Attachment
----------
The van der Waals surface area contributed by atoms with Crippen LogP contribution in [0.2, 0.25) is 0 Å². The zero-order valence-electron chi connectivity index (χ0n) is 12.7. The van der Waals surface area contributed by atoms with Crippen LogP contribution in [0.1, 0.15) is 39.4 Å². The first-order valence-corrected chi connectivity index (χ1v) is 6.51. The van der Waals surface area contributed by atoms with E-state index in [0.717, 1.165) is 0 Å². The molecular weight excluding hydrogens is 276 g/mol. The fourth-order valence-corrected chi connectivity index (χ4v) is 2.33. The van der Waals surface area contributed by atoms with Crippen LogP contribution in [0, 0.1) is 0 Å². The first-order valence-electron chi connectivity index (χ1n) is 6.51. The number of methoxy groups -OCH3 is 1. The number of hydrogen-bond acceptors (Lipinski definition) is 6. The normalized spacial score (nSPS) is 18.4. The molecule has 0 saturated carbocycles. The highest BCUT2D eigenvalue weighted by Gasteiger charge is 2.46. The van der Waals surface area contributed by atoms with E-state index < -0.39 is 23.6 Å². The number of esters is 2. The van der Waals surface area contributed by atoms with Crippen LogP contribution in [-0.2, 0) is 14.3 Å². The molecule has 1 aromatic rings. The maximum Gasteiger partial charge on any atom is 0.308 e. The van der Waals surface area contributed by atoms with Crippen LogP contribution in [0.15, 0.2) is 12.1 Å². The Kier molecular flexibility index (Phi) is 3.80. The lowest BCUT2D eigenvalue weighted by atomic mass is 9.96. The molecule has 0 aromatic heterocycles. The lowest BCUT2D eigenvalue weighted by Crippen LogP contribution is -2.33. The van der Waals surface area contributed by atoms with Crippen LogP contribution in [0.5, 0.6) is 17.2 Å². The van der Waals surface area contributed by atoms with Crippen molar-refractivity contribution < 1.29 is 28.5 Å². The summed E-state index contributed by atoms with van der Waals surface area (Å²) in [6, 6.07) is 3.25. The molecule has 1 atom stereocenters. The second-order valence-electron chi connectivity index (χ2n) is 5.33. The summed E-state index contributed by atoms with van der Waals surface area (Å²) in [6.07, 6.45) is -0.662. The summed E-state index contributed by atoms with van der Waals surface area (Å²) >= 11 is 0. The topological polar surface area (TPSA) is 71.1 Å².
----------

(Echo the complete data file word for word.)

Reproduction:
The van der Waals surface area contributed by atoms with Crippen LogP contribution in [0.2, 0.25) is 0 Å². The zero-order valence-electron chi connectivity index (χ0n) is 12.7. The van der Waals surface area contributed by atoms with Crippen LogP contribution in [0.1, 0.15) is 39.4 Å². The first-order valence-corrected chi connectivity index (χ1v) is 6.51. The van der Waals surface area contributed by atoms with E-state index in [0.717, 1.165) is 0 Å². The molecular weight excluding hydrogens is 276 g/mol. The fourth-order valence-corrected chi connectivity index (χ4v) is 2.33. The van der Waals surface area contributed by atoms with Crippen LogP contribution in [0, 0.1) is 0 Å². The first-order valence-electron chi connectivity index (χ1n) is 6.51. The number of methoxy groups -OCH3 is 1. The number of hydrogen-bond acceptors (Lipinski definition) is 6. The normalized spacial score (nSPS) is 18.4. The molecule has 0 saturated carbocycles. The highest BCUT2D eigenvalue weighted by Gasteiger charge is 2.46. The van der Waals surface area contributed by atoms with E-state index < -0.39 is 23.6 Å². The number of esters is 2. The van der Waals surface area contributed by atoms with Crippen LogP contribution in [-0.2, 0) is 14.3 Å². The molecule has 1 aromatic rings. The maximum Gasteiger partial charge on any atom is 0.308 e. The van der Waals surface area contributed by atoms with Crippen LogP contribution in [0.15, 0.2) is 12.1 Å². The Kier molecular flexibility index (Phi) is 3.80. The lowest BCUT2D eigenvalue weighted by atomic mass is 9.96. The molecule has 0 aromatic heterocycles. The lowest BCUT2D eigenvalue weighted by Crippen LogP contribution is -2.33. The van der Waals surface area contributed by atoms with Crippen LogP contribution in [0.5, 0.6) is 17.2 Å². The van der Waals surface area contributed by atoms with Crippen molar-refractivity contribution < 1.29 is 28.5 Å². The summed E-state index contributed by atoms with van der Waals surface area (Å²) in [6, 6.07) is 3.25. The molecule has 1 atom stereocenters. The second-order valence-electron chi connectivity index (χ2n) is 5.33. The summed E-state index contributed by atoms with van der Waals surface area (Å²) in [6.07, 6.45) is -0.662. The summed E-state index contributed by atoms with van der Waals surface area (Å²) >= 11 is 0. The topological polar surface area (TPSA) is 71.1 Å².